I was at a wedding last week, and at some point in conversation with one of my uncles he posed the following question. What if you could play the following game?
1. The House will let one person play The Game. Assume The House can and will pay whatever it owes.
2. The House will auction off the right to play The Game. In the auction, you get one blind bid. If you win the auction, you pay whatever you bid and get to play The Game. If you don’t win the bid, you lose nothing.
3. Once you are in the game, you don’t risk anything more. The House puts $1 into the pot.
4. A coin is flipped. If it lands heads, you win all the money in the pot and the game is over. If it lands tails, The House doubles the money in the pot and you repeat this step.
Seems simple enough, right? So, how much would you be willing to pay to play?
I posed this very question to a number of great Magic players and Pro Poker players to get their perspective. Almost universally, their instinct was to try to calculate the EV (expected value, as opposed to exposure value) or ROI (return on investment).
As anyone who calculates their EV in this game comes to see, it is not as simple as just math.
What is your EV in The Game, as described above?
I will give you a minute to think about it.
Seriously, work it out.
Don’t know how? Hint, you calculate your equity for each way the flips could come. For instance, if it lands heads first, you win a dollar. Since that happens 50% of the time, you have 50 cents in equity from that possibility.
What are the chances of it lands tails, then heads?
Twenty-five percent. Since this would cause you to win $2, that is another 50 cents in equity.
What about tails, tails, heads? That would be 12.5% to win 4 dollars, another 50 cents.
See where this is going?
That’s right, your EV is actually infinite, under the crude, typical definition of EV. William “Baby Huey” Jensen summed it up well.
“You have a 50% of winning a dollar. That is 50 cents in equity. You have a 25% of winning two dollars. That is another 50 cents in equity. You have a 12.5% of winning four dollars. That is yet another 50 cents in equity. This continues infinitely. As a result, strictly speaking, your EV is infinite.”
Does this mean you should be willing to bid everything you own for the right to the game?
If you base your decisions strictly on what is the highest EV play, then you should, assuming of course that all you care about is getting the greatest chance to win the most money. However, as common sense shows you, this doesn’t mesh with real life.
Why does this calculation of EV break down?
The key is that there is an upper limit to how much more money is worth to you. What is the difference between 500 million and a billion? What about 500 billion versus a trillion?
To use an extreme example, would you rather have 100% chance at 100 million dollars or a 90% chance at 200 million dollars? See what I mean? Money has diminishing returns. Two dollars is probably worth twice as much to you as a dollar is, but 200 million won’t provide twice the “good” that 100 million would. This obviously assumes you aren’t able to arrange some crazy “hedge” such as a bet against yourself to win the flip.
In addition, there is the issue of an upward ceiling on how much money actually has any value at all. For instance, a billion dollars is a real amount of money, albeit one that may not have relevance in your life. However, what about a trillion? What would it even mean if a trillion dollars was printed to give to you?
Aside from side effects like inflation, or anything along those lines, there are issues like your own safety and what your relationship would be to other people. Once you have more money than almost any country, you are not going to be viewed as a person by a lot of people.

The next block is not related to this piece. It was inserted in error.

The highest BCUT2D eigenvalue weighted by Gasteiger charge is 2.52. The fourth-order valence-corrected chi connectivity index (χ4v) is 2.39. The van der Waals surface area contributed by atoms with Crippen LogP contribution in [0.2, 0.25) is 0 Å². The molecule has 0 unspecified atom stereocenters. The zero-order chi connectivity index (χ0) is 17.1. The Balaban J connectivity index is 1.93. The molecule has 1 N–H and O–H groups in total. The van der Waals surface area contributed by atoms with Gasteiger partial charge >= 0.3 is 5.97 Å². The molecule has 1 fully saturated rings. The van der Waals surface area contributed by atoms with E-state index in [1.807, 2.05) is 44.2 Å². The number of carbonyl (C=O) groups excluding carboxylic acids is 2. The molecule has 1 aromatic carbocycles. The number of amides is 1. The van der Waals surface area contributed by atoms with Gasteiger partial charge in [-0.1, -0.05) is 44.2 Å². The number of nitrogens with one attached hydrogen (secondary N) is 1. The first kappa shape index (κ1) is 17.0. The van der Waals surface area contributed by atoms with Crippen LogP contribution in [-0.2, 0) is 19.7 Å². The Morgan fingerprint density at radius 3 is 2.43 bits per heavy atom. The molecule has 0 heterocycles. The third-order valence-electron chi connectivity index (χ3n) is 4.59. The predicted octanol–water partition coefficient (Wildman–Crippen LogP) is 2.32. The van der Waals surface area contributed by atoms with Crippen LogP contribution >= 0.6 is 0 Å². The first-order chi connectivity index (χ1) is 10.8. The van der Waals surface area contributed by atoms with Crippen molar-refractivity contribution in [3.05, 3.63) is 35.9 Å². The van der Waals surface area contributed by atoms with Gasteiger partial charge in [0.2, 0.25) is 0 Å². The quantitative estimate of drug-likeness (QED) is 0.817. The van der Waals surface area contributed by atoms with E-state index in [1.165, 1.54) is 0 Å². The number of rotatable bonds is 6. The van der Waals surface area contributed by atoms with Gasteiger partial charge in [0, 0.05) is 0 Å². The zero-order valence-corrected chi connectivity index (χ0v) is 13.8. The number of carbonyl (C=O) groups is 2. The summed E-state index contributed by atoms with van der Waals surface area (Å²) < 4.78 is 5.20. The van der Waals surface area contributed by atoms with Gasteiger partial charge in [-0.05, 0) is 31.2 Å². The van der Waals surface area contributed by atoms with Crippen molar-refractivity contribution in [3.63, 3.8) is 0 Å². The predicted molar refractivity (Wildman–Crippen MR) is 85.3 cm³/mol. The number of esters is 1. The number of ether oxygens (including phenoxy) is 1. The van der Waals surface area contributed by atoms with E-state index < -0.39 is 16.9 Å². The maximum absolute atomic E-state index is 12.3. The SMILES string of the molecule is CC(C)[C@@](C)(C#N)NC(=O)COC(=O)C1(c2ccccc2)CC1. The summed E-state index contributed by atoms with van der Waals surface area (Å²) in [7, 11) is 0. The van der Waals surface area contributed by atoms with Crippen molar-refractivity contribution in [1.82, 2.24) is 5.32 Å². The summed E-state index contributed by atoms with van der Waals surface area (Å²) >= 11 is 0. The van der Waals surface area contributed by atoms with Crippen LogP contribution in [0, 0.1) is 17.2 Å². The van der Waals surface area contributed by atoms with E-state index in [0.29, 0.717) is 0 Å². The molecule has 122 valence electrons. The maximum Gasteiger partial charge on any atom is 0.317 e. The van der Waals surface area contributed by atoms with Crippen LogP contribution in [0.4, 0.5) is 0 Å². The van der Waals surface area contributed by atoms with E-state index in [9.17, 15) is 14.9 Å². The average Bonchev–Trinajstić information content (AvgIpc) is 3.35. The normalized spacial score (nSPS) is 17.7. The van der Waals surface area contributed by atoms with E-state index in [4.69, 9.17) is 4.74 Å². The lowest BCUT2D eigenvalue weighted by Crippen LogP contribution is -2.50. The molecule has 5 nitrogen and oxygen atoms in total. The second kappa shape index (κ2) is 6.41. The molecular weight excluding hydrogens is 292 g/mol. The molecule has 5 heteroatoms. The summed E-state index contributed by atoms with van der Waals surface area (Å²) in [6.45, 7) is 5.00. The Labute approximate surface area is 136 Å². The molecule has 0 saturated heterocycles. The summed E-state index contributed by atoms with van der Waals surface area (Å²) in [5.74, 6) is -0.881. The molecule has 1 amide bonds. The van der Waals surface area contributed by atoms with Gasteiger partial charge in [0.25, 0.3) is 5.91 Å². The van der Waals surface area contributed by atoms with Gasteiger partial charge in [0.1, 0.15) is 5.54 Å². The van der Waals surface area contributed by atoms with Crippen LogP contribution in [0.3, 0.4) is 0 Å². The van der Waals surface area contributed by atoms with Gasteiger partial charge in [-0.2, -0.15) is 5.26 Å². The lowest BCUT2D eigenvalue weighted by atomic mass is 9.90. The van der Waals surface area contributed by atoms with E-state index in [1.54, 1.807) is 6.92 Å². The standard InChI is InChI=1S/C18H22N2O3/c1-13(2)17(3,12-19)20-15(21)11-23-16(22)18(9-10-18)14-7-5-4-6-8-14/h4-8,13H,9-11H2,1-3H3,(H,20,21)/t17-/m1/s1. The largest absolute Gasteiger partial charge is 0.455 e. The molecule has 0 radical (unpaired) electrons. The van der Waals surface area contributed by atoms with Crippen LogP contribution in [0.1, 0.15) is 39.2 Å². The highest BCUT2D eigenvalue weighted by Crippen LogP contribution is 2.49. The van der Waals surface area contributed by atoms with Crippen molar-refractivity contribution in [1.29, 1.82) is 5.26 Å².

In addition, what value does money have to you at that point? What about a quadrillion dollars? That is more money than there is on Earth. So, let’s say they printed enough money so that you would get paid and now control most of the Earth’s money.
What would that even mean? What is it to ensure that everyone else agrees to value your money? Who is to say that people won’t just try to X you, one way or the other. They could go to war against you… or they could boycott dollars, now that you have them all.
The point is that a quadrillion dollars is not meaningful, at least not in a positive way. As a result, it or any amount of money more than it is not meaningful to win in The Game. This is relevant, because the calculation of EV is contingent on each flip doubling the “value” of the pot.
For the purpose of this exercise, I will neglect to factor in the diminishing returns of the doubling of the money and just focus on the fact that beyond a certain point, the money is essentially worthless.
The question is this: where do you draw the line?
I think that this is a personal choice that is completely contingent on how much money you would have use for. (I would describe this as the amount of money that you would keep, beyond which you would just give it away rather than be burdened with the problems inherent in the amount.)
So how much money would you have a use for in your life?
A million dollars?
A billion dollars?
Let’s calculate it with both of those numbers and get an idea of what our Real EV is, assuming that we don’t care substantially about money beyond a million, or beyond a billion dollars.
In order to evaluate the value of our equity in The Game, we use the method described above. We have a 50% chance to win a dollar, which is 50 cents in equity, a 25% chance of winning two dollars, which is another 50 cents, and so. However, this time we have an upward limit.
First, let’s look at a million dollars. With a million, our equity looks like this:
50% to win $1 = 0.50
25% to win $2 = 0.50
12.5% to win $4 = 0.50
6.25% to win $8 = 0.50
3.125% to win $16 = 0.50
And so on up to a 100/(2^20)% to win approx $1,000,000 = 0.50
Now here is the trick… if we are assuming that anything beyond a million would mean nothing to you, then the remaining 100/(2^20)% would no longer continue to cut in half over and over. Rather, instead the whole thing would be valued at just $1,000,000, since we are saying anything beyond that would be meaningless. That would add another fifty cents in equity for a total of $10.50.